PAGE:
Commentary

Korea’s Biggest Worry Is Internal

By Jonathan Clarke
This article appeared in the Los Angeles Times on March 13, 1997.

The pictures of Secretary of State Madeleine Albright decked out in a personalized cap and peering mistily across the demilitarized zone into North Korea brought back memories of Dean Rusk or Robert McNamara staring down the Cold War. They also symbolized a worrying characteristic of the Clinton administration’s approach to Asia: a predilection for yesterday’s problems to the detriment of those on the horizon.

With North Korean tanks massed a mere hour’s drive from Seoul and North Korean agents carrying out assassination attempts in Seoul’s suburbs, it may seem irresponsibly premature to make light of the threat from Pyongyang. Of course, the doomsday scenario still applies. No one should let down his guard.

Once they have delivered themselves of their ritual panic warning about North Korea, however, most South Korean leaders will reveal their real concern. They are much less concerned about contamination from North Korea’s bankrupt ideology or invasion by its threadbare military than from anonymous accountants in New York. Their most pressing fear is that the number-crunchers from Moody’s will downgrade South Korea’s credit-worthiness and send the economy into a tailspin.

Their fears are built on real facts. The combination of the weak Japanese yen, the collapse of semiconductor prices and high labor costs (exceeding European levels in some industries) have made many Korean exports uncompetitive. The consequent slowing of growth has begun to cast doubt on many of the economy’s underlying assumptions, most worrisomely, the implicit guarantee of lifetime job security. People are asking whether the Korean miracle is finished. With directors at Hyundai dimming the lights in the executive suite as an economy measure, it is tempting to conclude that it is.

Against this difficult background, a tumultuous battle is unfolding for what a scholar at Seoul’s Sejong Institute calls South Korea’s political and economic “rules of engagement.” Independently of the North Korean problem, South Korea’s leaders are desperately worried about whether Seoul can manage its own transition from Third World upstart to self-confident membership in the developed world. Opinions diverge widely about how to achieve this. Conventional wisdom among officials at the presidential Blue House and the Ministry of Finance is that Korea must follow Japan and make the leap from a “hardware” to a “software” society. Others, including members of the influential Presidential Commission on Globalization, take a very different tack. They argue that Korea must stick to its traditional strengths in manufacturing and appliances. Samsung’s decision to move into the automobile business suggests that South Korea’s industrial conglomerates agree.

The urgent need for economic modernization comes at a time of grave political weakness. President Kim Young Sam enjoys barely more than single-digit support and, with more revelations from the Hanbo steel mill bankruptcy in prospect, has probably not yet reached bottom. Government apologists argue that the Hanbo scandal gives an opportunity for a fresh start. They cite the government’s determination to press ahead with labor law and financial reform as evidence that the system is bankable. Others, including many foreign observers in Seoul, are outspokenly skeptical.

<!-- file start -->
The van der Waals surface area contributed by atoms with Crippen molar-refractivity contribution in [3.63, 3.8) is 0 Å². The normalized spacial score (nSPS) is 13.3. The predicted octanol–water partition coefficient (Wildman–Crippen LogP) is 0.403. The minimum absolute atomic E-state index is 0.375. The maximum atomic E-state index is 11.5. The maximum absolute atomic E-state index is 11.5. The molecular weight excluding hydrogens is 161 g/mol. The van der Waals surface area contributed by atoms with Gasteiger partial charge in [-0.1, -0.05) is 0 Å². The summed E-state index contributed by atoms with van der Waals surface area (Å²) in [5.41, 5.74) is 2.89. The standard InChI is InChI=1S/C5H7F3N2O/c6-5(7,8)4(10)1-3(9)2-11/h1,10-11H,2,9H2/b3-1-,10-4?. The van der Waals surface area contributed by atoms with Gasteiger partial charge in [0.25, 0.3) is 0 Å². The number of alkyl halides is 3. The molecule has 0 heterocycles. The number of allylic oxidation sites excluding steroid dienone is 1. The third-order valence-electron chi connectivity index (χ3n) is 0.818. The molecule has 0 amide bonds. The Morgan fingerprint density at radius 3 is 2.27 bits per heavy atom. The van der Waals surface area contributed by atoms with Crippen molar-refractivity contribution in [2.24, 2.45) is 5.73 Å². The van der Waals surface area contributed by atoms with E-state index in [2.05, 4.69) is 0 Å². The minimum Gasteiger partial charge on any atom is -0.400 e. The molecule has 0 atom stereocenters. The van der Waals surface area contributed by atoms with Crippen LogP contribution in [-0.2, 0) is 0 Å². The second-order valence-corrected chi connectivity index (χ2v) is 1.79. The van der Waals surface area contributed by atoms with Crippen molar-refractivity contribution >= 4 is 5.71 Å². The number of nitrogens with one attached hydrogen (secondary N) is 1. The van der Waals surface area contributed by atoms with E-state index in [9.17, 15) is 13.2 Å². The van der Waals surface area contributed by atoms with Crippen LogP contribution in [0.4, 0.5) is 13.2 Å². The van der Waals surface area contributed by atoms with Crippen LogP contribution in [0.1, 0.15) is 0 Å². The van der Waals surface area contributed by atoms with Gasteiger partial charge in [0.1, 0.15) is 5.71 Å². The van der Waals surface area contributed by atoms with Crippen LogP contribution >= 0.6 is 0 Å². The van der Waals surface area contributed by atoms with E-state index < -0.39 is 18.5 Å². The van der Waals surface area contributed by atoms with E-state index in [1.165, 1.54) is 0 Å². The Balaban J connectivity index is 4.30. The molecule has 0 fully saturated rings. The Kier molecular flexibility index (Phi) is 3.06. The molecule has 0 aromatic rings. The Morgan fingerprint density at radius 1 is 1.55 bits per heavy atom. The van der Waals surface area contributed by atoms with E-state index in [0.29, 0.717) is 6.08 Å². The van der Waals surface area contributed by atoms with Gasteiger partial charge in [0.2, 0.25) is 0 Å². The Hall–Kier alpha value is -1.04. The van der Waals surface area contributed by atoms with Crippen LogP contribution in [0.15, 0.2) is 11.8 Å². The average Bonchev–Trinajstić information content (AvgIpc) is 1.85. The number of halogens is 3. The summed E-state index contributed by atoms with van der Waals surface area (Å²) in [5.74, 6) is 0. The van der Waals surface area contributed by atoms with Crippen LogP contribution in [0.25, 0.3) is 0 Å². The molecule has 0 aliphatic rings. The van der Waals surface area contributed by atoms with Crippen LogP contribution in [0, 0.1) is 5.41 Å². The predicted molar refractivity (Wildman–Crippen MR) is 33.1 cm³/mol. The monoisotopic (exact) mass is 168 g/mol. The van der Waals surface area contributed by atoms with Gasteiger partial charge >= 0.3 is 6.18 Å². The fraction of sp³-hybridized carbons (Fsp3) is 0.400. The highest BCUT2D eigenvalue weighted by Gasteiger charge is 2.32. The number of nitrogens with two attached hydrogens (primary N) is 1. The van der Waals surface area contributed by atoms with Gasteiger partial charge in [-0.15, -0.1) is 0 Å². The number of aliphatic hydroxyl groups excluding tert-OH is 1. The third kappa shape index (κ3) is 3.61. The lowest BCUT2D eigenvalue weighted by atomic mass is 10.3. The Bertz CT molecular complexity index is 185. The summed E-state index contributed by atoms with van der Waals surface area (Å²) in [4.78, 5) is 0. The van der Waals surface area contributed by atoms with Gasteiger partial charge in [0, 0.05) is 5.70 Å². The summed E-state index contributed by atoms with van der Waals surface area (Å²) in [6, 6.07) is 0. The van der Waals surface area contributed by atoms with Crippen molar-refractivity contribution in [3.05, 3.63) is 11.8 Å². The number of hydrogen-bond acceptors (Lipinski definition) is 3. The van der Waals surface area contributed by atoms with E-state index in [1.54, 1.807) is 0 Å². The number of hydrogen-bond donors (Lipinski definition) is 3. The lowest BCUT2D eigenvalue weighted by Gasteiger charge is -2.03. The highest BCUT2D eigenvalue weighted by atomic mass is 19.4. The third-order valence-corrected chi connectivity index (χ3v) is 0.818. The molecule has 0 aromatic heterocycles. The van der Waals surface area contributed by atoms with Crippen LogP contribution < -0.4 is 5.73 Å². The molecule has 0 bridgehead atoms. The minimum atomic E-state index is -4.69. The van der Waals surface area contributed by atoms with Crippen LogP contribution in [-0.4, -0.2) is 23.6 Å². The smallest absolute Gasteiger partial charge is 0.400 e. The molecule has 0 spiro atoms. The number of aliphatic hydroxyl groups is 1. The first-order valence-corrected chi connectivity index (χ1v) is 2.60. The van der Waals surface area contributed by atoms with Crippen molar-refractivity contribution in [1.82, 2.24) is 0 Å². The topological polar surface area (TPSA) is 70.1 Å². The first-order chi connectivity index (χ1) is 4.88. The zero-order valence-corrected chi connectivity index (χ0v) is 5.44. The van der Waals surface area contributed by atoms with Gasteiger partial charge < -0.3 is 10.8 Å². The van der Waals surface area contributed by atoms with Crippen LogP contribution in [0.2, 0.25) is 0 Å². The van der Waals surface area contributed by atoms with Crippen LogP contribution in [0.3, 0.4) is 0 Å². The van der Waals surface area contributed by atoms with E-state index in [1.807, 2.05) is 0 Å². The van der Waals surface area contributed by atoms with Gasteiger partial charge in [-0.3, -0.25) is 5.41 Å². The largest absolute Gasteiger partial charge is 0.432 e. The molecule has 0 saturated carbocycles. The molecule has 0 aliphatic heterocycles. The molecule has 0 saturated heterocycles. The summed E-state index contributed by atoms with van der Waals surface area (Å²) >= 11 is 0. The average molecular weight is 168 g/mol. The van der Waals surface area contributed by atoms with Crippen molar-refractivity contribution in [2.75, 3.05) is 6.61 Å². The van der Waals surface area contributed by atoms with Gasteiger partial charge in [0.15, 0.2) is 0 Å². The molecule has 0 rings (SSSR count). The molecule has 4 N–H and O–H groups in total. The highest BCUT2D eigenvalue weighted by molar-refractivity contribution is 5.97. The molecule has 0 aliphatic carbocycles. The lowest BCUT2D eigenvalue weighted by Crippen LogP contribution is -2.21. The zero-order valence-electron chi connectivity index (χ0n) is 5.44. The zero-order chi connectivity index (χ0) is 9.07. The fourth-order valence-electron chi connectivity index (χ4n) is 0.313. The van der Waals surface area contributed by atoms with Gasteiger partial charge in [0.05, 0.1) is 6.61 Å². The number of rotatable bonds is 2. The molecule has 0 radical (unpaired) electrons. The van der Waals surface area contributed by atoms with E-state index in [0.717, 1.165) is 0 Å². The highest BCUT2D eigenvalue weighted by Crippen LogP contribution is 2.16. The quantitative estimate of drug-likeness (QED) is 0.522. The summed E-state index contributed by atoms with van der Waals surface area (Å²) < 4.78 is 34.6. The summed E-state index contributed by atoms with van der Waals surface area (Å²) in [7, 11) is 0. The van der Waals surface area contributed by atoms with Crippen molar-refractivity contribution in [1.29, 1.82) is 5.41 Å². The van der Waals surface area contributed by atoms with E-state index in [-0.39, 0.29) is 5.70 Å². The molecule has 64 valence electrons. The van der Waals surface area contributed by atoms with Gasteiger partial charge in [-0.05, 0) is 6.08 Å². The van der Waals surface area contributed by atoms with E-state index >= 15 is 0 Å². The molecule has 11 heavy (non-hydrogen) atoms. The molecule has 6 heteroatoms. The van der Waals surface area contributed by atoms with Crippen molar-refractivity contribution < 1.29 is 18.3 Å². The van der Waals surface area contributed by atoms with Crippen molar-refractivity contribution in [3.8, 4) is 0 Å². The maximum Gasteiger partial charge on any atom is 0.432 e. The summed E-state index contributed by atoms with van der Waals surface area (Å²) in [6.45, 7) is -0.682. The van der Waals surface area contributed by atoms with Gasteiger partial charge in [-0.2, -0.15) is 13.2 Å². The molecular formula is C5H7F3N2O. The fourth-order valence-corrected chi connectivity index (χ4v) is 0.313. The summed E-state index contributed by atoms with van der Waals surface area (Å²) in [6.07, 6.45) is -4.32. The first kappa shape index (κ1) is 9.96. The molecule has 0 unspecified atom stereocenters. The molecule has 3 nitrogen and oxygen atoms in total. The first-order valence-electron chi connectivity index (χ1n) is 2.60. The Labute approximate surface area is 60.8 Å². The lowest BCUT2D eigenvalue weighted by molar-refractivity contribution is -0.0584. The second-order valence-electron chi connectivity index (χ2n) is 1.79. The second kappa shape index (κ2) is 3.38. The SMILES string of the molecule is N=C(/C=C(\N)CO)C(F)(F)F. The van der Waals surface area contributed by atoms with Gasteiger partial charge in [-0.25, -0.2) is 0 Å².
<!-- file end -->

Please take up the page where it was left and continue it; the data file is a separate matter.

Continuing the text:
The one source of optimism is that Koreans of all political persuasions and from all walks of life talk of something called the “Korean character,” formed by the ability to absorb punishment and prosper from adversity. A slender reed on which to lean, perhaps.

For U.S. policymakers, the key implication of the seething domestic situation is that South Korean leaders are terrified at the potential costs of reunification. The enormous expense is the lesson officials at the Ministry of National Reunification cite from their observation of the German experience. With the South Korean economy at present unable to absorb these costs, any forcing of the negotiating pace with North Korea would require massive underwriting by the international community, alias the United States.

Given the patent U.S. unwillingness to accept this burden, as evidenced by its minor and grudging financial contributions to the arrangements to revamp North Korea’s nuclear power industry, the most sensible U.S. course is to wait until South Korean political and economic recovery allows a solid U.S.-South Korean partnership to reemerge. The German experience is once again applicable. There, the Bush administration overrode British and French phobias to form the tightest possible link with Germany. South Korea deserves the same.

As the U.S.-North Korea silence is officially broken in talks in New York, the U.S. must not let itself be romanced into cutting side deals that ultimately will undermine a peaceful future for the Korean peninsula.

Jonathan Clarke is a research fellow in foreign policy studies with the Cato Institute.